Lisa attempts to get into the Karma-Con, a gathering of followers from different faiths that includes karma amidst the teachings. Meanwhile, Homer accepts an inadvertent balloon race challenge from Flanders.
This outrageous couplet of A and B stories are laugh-out-loud funny, in places quotable and completely unpredictable.
All three assets describe some of the finest absurd Simpsons episodes, and given Phil Ortiz's, Mike DeCarlo's and Art Villanueva's artwork, the entwined visual narratives would work beautifully on the television show. The panels flawlessly creates the illusion of animation. The colors mimic the candy coats of Springfield. The illustration acts like a detailed, finished storyboard.
What's more. Writer Ian Boothby solves every problem presented in the story through an elegant, inventive solution intrinsic to the continuity, both internal and overall. For example, where can Homer find a hot air balloon? Boothby answers that question. How can Homer be entertaining alone in the balloon? The writer conceives a way to introduce Bart in the basket. You must also applaud the variety of encounters he provides for the balloonatics.
Likewise Boothby addresses Lisa's dilemma in trying to score tickets to the Karma-Con. How can a genius like Lisa fail, by hook or by crook, to dope out a means to brech the gathering? Boothby exploits chance to outmaneuver her. In such a way, he preserves Lisa's smarts while at the same time providing comedy, sometimes slapstick humor, at her expense.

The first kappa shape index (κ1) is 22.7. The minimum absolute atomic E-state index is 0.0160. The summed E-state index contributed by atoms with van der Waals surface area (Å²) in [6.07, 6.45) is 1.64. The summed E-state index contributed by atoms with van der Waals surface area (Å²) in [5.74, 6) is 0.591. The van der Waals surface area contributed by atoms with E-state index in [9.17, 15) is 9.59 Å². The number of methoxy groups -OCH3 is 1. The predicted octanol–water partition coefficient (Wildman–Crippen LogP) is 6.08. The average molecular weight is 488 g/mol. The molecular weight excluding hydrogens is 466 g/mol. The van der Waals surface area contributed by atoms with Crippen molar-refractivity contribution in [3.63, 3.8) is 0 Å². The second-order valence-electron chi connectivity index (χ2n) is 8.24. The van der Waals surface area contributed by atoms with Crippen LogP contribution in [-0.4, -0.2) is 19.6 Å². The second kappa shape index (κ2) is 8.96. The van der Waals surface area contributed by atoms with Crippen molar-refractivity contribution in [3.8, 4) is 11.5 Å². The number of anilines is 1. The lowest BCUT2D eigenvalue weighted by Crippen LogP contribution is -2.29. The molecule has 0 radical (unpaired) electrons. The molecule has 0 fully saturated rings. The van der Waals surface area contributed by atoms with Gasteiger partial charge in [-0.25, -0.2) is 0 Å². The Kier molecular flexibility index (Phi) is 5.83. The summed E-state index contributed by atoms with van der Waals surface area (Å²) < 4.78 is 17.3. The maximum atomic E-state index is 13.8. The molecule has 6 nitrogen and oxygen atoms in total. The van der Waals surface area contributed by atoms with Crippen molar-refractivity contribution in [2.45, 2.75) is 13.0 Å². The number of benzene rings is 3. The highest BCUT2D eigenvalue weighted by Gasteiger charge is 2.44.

In addition to all of these main story elements, Boothby characterizes the rest of the cast such as Marge, Reverend Lovejoy and, of course, Ned Flanders superbly. Each of them earn a good, often hilarious, line or two.
The Marge Sketch
This issue of the Simpsons is simply… the tops.
Ray Tate's first online work appeared in 1994 for Knotted. He has had a short story, "Spider Without a Web," published in 1995 for the magazine evernight and earned a degree in Biology from the University of Pittsburgh. Since 1995, Ray self-published The Pick of the Brown Bag on various usenet groups, where he reviewed comic books, Doctor Who novels, movies and occasionally music. Circa 2000, he contributed his reviews to Silver Bullet Comic Books (later Comics Bulletin) and became its senior reviewer. Ray Tate would like to think that he's young at heart. Of course, we all know better.